It’s time to lift the cloak of secrecy that has until now shielded the NSA from judicial scrutiny. EFF served the agency with information requests late last week in Jewel v. NSA, EFF’s signature case challenging government surveillance. Since we filed the case in 2008, leaks about government spying—much of which have been confirmed by intelligence agencies—have vindicated our claims that the U.S. government is and was illegally spying on millions of innocent Americans. Now, we are seeking answers to basic questions about the nuts and bolts of the government’s Internet and telephone mass surveillance programs.

Not only does this mark the first opportunity to obtain evidence since the case was filed nearly eight years ago, but it’s also the first time any party has been allowed to gather facts about the programs’ inner workings from the NSA in a case involving the agency’s warrantless surveillance.

WPost’s ‘Agit-Prop’ for the New Cold War

Exclusive: The Washington Post, the neocons’ media flagship, has fired a broadside at a new documentary after it blasted a hole in the side of the anti-Russian Magnitsky narrative, which helped launch the new Cold War, writes Robert Parry.

By Robert Parry

A danger in today’s Western journalism is that the people in charge of the mainstream media are either neocon ideologues or craven careerists who will accept any official attack on geopolitical “enemies” without checking out the facts, such as with the Iraq War’s WMD myth or the curious case of Sergei Magnitsky.

Magnitsky’s 2009 death in a Russian jail became a Western cause célèbre with the accountant for hedge-fund executive William Browder hailed as a martyr in the cause of whistleblowing against a profoundly corrupt Russian government. After Magnitsky’s death from a heart attack, Browder claimed his “lawyer” had been tortured and murdered to cover up official complicity in a $230 million tax-fraud scheme involving companies ostensibly under Browder’s control.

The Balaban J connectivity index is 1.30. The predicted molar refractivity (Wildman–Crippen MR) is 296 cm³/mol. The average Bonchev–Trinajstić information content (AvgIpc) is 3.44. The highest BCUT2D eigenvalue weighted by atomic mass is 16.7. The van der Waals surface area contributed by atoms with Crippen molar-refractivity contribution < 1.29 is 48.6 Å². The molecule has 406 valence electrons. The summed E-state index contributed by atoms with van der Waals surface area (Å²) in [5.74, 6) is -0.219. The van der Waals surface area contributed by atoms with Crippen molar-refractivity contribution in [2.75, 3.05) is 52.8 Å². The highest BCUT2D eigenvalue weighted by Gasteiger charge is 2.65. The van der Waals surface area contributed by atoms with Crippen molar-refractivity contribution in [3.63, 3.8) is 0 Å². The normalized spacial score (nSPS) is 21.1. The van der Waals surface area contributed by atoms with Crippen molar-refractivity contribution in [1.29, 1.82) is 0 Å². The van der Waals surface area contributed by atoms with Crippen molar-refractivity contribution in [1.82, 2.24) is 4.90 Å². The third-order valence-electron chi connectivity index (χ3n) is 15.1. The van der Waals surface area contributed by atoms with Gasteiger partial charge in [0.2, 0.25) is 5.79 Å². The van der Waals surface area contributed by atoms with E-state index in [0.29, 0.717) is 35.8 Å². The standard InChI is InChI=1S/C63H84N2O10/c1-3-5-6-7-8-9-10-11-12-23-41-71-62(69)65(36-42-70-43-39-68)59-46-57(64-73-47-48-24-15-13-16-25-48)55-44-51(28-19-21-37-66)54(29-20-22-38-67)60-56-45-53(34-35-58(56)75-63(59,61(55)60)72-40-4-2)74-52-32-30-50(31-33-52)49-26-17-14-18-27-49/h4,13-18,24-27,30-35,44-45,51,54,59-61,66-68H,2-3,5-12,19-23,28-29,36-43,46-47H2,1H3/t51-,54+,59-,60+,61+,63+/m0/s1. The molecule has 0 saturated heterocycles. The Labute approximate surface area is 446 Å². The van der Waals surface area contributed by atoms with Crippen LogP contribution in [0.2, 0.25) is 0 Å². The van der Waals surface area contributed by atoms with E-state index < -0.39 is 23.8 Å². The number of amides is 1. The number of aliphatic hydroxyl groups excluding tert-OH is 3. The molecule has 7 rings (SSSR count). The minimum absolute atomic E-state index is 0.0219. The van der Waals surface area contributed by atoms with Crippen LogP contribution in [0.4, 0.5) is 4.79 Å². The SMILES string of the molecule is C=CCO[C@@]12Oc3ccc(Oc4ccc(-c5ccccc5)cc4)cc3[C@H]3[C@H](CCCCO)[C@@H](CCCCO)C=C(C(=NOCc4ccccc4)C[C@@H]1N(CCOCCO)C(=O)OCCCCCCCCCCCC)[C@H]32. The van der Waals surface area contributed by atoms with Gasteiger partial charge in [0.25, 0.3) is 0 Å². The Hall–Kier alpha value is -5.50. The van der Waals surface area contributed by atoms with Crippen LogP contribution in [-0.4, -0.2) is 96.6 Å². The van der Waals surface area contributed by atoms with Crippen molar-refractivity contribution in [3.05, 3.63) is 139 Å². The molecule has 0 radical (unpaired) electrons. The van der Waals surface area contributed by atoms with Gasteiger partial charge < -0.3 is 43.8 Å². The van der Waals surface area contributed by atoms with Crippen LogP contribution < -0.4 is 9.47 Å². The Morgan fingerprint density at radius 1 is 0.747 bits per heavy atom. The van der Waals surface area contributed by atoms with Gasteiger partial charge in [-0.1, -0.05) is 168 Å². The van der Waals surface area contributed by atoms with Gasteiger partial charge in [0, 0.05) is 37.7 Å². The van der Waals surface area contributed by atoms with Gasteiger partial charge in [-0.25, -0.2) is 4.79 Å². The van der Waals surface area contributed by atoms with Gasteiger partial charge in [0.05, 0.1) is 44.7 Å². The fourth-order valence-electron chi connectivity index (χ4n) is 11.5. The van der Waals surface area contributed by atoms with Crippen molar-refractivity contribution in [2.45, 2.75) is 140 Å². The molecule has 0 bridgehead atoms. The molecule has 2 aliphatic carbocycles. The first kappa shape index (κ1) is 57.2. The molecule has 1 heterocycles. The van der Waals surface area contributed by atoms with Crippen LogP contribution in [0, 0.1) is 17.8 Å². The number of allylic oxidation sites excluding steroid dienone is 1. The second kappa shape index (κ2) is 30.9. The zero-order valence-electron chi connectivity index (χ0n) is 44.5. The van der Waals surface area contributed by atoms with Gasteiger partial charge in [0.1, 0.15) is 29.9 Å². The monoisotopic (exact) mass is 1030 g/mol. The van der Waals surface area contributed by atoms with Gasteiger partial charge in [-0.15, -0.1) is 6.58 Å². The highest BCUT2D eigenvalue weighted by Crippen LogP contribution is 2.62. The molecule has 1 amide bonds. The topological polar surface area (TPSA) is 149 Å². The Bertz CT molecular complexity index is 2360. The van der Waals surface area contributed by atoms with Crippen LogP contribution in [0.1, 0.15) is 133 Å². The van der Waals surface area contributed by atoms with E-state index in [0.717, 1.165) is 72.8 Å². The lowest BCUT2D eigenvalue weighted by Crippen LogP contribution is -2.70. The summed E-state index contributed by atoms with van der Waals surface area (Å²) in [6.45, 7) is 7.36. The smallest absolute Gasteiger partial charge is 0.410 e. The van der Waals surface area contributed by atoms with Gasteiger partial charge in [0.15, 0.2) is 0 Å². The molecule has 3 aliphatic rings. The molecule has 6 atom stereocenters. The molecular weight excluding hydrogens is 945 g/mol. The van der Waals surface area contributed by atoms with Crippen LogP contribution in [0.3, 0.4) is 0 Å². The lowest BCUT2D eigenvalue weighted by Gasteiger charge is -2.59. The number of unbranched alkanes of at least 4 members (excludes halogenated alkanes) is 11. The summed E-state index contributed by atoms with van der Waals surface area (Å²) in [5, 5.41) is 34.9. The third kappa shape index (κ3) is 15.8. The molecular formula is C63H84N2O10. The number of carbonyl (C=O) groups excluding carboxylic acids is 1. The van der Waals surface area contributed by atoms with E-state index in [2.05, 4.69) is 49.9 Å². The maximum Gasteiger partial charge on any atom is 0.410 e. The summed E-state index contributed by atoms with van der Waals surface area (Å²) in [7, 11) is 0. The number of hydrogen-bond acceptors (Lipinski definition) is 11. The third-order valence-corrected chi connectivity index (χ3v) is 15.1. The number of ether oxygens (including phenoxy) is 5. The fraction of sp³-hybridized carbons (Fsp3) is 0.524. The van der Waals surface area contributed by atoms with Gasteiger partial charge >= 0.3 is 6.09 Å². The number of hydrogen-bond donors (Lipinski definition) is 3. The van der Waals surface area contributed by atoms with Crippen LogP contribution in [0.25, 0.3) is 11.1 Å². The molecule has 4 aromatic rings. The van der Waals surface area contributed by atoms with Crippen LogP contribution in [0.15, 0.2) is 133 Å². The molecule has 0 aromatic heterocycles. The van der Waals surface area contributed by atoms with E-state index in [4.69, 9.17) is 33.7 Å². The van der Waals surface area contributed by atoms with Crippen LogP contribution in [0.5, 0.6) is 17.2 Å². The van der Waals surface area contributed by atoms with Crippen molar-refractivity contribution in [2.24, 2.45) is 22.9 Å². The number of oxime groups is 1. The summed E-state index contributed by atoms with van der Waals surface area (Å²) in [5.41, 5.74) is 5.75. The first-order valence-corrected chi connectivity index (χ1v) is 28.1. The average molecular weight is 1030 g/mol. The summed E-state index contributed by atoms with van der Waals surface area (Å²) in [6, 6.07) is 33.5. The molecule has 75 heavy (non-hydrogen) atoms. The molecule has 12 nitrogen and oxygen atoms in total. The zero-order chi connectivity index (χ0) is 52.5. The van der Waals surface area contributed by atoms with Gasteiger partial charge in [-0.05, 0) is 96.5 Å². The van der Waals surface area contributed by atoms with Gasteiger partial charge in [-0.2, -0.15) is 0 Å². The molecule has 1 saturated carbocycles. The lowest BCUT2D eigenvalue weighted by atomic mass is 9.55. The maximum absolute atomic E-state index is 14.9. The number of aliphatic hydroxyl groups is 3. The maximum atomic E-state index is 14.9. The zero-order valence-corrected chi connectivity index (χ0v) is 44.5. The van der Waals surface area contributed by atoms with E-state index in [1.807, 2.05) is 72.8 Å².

Ted Rall: Get Over It: Mass Shootings are the New Normal in America

What is wrong with Americans?

Okay, that’s a very open-ended question with many potential answers.

What I’d like to talk about this time is: why is it that Americans only begin to get serious about a problem after it’s too late to solve it?

Currently, I’m thinking about the latest, depressingly predictable response to the Orlando massacre.

Bernie Sanders: Here’s what we want

My supporters and I want real change in this country.

As we head toward the Democratic National Convention, I often hear the question, “What does Bernie want?” Wrong question. The right question is what the 12 million Americans who voted for a political revolution want.

And the answer is: They want real change in this country, they want it now and they are prepared to take on the political cowardice and powerful special interests which have prevented that change from happening.

What’s Really Behind the Washington Post’s Efforts to Marginalize Bernie Sanders?

By Pam Martens and Russ Martens

An article in the Washington Post yesterday continued the paper’s unrelenting efforts to marginalize Senator Bernie Sanders and his effort to press forward on his call for a political revolution in America. The Post article brandished its most preposterous cudgel yet: the cost of Senator Sanders’ continuing protection by the Secret Service, which it suggested was a drain on taxpayers. Calling Sanders the “now-vanquished Democratic presidential candidate,” the Post’s John Wagoner laments that even though “Hillary Clinton has clinched the party’s nomination,” Sanders is still receiving Secret Service protection which could be costing taxpayers more than $38,000 a day.

In fact, Clinton hasn’t clinched anything until there is an official vote taken at the Democratic National Convention in Philadelphia, July 25-28, no matter how much corporate media might wish otherwise. And since there has never been a Presidential candidate like Clinton, who is under an active criminal FBI investigation for violating State Department policy and transmitting classified material over a private server in her home, anything is possible before the July convention — or thereafter.

Why it’s so hard for students to have their debts forgiven

Neal H. Hutchens, Richard Fossey

Outstanding student loan debt in the United States reached a record US$1.35 trillion in March, up six percent from a year earlier.